The falling banner ad to the right, for a new CD from the San Francisco Symphony, appeared on an ad-driven website I was reading. If you want to purchase the CD, click on the ad; but what attracted my attention was the blurb at the bottom from San Francisco Classical Voice, because it was written by me: it's from my review of the live concert last spring. My words, if not my name, in lights.
Of course, in the review I was referring only to the Symphony No. 2, of which I also said, "This performance is being recorded, and should make a honey of a CD." Unfortunately, they paired it with its concert partner, the Joseph Cantata. Of that I wrote instead, "The instrumentalists and singers alike did what they could to do this work justice. It simply doesn't merit much revival." That wouldn't make much of a blurb.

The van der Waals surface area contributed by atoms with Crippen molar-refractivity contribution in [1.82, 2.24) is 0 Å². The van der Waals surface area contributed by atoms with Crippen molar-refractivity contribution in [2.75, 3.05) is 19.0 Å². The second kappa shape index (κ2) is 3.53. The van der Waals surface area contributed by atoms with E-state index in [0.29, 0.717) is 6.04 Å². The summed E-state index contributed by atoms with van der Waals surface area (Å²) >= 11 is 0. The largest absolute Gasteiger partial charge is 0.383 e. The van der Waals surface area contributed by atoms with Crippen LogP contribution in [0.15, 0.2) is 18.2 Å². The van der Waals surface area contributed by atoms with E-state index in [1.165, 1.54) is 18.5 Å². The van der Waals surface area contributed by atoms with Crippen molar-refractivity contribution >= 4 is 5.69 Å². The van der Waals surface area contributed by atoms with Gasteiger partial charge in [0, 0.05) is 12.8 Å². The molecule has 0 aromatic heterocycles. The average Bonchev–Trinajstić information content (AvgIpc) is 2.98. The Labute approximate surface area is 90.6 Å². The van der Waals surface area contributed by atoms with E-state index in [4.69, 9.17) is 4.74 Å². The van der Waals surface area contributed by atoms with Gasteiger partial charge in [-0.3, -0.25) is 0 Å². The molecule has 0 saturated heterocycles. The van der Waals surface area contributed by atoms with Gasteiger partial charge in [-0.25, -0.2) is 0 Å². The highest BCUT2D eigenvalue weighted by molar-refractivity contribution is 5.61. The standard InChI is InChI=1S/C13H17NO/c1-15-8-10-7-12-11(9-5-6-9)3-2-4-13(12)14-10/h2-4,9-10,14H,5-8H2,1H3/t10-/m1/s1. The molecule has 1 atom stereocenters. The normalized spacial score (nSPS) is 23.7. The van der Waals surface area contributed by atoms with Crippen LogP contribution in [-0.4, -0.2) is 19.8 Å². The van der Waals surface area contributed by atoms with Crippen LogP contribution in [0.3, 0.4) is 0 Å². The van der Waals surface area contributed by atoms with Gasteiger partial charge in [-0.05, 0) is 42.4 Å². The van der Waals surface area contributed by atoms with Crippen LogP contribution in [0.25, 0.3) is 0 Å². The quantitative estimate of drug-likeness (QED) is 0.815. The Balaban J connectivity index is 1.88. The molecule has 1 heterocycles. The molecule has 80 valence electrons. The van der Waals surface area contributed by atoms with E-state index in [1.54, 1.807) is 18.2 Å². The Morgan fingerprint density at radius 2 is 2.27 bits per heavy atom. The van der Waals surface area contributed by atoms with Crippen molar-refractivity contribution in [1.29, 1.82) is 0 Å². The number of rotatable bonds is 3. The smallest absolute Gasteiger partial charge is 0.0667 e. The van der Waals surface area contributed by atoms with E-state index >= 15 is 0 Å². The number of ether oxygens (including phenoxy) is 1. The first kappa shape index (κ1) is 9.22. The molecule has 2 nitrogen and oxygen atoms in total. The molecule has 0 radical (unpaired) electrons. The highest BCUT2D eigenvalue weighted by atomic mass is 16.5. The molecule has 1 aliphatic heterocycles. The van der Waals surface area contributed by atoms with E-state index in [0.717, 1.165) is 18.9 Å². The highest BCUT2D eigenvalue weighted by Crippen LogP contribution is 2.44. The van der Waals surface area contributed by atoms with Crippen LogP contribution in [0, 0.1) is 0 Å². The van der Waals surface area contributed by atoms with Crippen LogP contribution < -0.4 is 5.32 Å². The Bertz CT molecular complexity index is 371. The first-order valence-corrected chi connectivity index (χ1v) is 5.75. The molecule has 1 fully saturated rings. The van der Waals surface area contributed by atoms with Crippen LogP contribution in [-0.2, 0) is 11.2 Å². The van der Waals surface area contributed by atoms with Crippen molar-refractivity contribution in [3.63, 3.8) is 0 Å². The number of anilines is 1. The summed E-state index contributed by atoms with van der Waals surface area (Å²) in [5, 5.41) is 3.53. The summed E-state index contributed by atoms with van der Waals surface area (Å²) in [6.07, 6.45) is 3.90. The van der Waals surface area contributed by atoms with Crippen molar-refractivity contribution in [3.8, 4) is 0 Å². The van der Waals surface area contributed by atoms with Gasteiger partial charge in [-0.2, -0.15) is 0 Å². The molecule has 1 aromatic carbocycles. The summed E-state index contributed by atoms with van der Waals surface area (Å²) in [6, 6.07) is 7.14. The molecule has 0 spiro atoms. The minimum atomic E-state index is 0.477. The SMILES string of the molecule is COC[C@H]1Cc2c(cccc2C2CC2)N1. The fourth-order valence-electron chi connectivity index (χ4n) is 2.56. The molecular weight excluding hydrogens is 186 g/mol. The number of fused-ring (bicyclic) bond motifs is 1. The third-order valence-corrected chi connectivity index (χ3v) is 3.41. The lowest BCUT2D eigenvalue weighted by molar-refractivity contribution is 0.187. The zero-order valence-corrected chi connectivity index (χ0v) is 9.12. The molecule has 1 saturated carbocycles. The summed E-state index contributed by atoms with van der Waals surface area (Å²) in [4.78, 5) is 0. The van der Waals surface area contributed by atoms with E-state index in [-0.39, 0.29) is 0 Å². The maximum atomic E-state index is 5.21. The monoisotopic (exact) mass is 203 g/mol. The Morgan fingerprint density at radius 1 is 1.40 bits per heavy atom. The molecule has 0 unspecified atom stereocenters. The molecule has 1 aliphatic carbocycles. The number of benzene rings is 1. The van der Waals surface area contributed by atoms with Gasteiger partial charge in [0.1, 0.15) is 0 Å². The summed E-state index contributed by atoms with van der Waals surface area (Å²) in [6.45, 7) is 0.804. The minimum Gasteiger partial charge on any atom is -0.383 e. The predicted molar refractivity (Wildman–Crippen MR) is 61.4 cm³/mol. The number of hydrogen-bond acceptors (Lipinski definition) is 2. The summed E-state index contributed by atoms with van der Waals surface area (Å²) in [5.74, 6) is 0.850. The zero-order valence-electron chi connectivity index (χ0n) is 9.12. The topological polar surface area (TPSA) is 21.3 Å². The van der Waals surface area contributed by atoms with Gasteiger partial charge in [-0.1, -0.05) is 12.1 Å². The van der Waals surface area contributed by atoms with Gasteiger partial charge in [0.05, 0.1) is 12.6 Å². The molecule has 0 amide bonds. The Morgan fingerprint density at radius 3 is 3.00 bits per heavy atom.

For some reason, this piece nevertheless gets dragged out on occasion. What hardly ever gets heard is its sister cantata, for in addition to this one on the death of the Emperor Joseph II, Beethoven also wrote a Cantata on the Accession of the next Emperor Leopold II. And it's even a much better work as well as, unsurprisingly, a lot cheerier. (Leopold in turn died only two years later.)